1988 Callaway B2K Twin Turbo
Chevrolet, in the course of its normal testing of competitors' cars, was surprised by the reliable performance Callaway achieved with Alfa's small V6, adding a Twin Turbo setup. They approached Callaway about a similar program for the Corvette. After GM's own twin turbo V6 and V8 projects had run their course, Dave McLellan gave the green light to Callaway, authorizing them to develop a prototype. The resulting prototype was introduced in June 1986 to GM and the media. With 345 hp and 465 lb's of torque, the twin turbo L98 V8 package was engineered to be the ultimate Corvette, producing tremendous power while retaining its emissions controls and a complete warranty.
The car was offered as a factory RPO known as B2K (that is why this car is placed in the "Specials by GM" section) and was available through select Chevrolet dealers both in the United States and abroad. It continues to hold the distinction of being the only engine package produced outside of GM to hold an RPO code, something that will probably never happen again.
Produced between 1987 and 1991, over 500 of these special Corvettes were made in coupe, convertible, and at the close of production, the Speedster form. By ordering a Corvette through the dealer, and checking the option box for B2K, it triggered a series of events, which ensured the cars received special equipment and handling under SEO Z5G.
Throughout production, changes were made. Optional wheels were available in 1987 cast out of magnesium from Dymag in England and were available in 16-inch diameter and later in the year, a 17-inch size. In 1988, power levels increased. Horsepower was now rated at 382 and torque rose to 565 lb-ft. That year also saw the 17-inch Dymag wheels become standard equipment with other options such as an automatic transmission and full leather interior also was offered. Available for the 1989 B2K was the handsome Aerobody designed by Paul Deutschman and first seen on the Callaway Sledgehammer Corvette. It became available mid year on the production versions and replaced or installed over the lower panels of the car. 1990 brought more power once again. Horsepower rose to 390 and torque output was 562 lb-ft. however; the automatic transmission was no longer available. 1991 was the final year for the B2K option with power up again, this time to 403hp and 575 lb-ft. A subtle change to the hood included the installation of blisters to duct cold air to the intercoolers. The Aerobody, introduced in 1989 continued to be an option and late in the year, the Speedster model was revealed.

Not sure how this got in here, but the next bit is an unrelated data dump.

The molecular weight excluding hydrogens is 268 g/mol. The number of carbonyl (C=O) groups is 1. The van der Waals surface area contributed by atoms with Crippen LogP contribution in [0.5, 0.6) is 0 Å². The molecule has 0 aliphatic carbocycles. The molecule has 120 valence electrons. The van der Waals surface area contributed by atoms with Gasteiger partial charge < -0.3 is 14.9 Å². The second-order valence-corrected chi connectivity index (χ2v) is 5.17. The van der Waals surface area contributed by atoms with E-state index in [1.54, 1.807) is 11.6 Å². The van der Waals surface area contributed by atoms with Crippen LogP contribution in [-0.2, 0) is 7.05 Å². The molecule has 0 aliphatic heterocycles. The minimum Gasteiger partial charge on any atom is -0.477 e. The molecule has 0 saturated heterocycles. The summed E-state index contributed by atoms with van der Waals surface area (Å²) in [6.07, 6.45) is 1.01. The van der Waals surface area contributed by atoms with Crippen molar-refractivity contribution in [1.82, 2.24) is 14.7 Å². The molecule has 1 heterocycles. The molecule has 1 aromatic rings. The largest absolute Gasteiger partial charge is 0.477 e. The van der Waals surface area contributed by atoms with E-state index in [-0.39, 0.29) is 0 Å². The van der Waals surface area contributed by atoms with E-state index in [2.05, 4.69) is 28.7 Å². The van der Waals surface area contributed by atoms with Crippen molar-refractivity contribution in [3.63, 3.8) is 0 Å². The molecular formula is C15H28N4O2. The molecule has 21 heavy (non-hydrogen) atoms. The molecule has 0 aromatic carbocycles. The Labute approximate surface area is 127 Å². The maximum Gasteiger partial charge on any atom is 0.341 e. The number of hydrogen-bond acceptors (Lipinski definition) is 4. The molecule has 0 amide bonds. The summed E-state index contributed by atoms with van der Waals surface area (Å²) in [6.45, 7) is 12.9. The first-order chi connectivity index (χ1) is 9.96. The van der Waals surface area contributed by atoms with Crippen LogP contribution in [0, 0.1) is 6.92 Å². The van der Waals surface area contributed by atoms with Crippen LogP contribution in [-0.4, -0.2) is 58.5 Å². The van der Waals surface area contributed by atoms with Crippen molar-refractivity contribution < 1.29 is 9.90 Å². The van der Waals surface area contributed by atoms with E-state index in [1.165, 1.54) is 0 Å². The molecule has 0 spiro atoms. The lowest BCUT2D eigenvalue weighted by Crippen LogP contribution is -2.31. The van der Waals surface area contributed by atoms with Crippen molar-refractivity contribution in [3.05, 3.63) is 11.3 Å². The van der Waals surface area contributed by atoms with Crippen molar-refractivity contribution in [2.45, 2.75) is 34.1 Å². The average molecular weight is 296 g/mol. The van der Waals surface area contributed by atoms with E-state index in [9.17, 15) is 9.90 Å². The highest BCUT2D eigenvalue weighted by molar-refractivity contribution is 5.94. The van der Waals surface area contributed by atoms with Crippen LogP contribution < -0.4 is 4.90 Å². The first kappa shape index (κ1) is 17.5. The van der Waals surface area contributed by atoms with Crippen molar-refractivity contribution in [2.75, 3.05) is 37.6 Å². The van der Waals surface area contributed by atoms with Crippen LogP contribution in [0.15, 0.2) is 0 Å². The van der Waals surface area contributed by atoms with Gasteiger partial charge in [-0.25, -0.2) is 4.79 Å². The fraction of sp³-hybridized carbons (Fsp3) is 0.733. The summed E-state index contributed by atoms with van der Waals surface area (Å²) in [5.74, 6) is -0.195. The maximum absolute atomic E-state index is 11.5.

1992 brought changes to the way Callaway Cars did business. That year, General Motors introduced the second-generation small block V8, called the LT1. This engine would require a complete revision of the B2K option and after review of the situation, it was decided to shift gears and change direction.
A derivative of the Twin Turbo Corvette, the 880 hp Callaway SledgeHammer, recorded a speed of 254.76 mph on Ohio's Transportation Research Center track, still the fastest street driveable car in the world.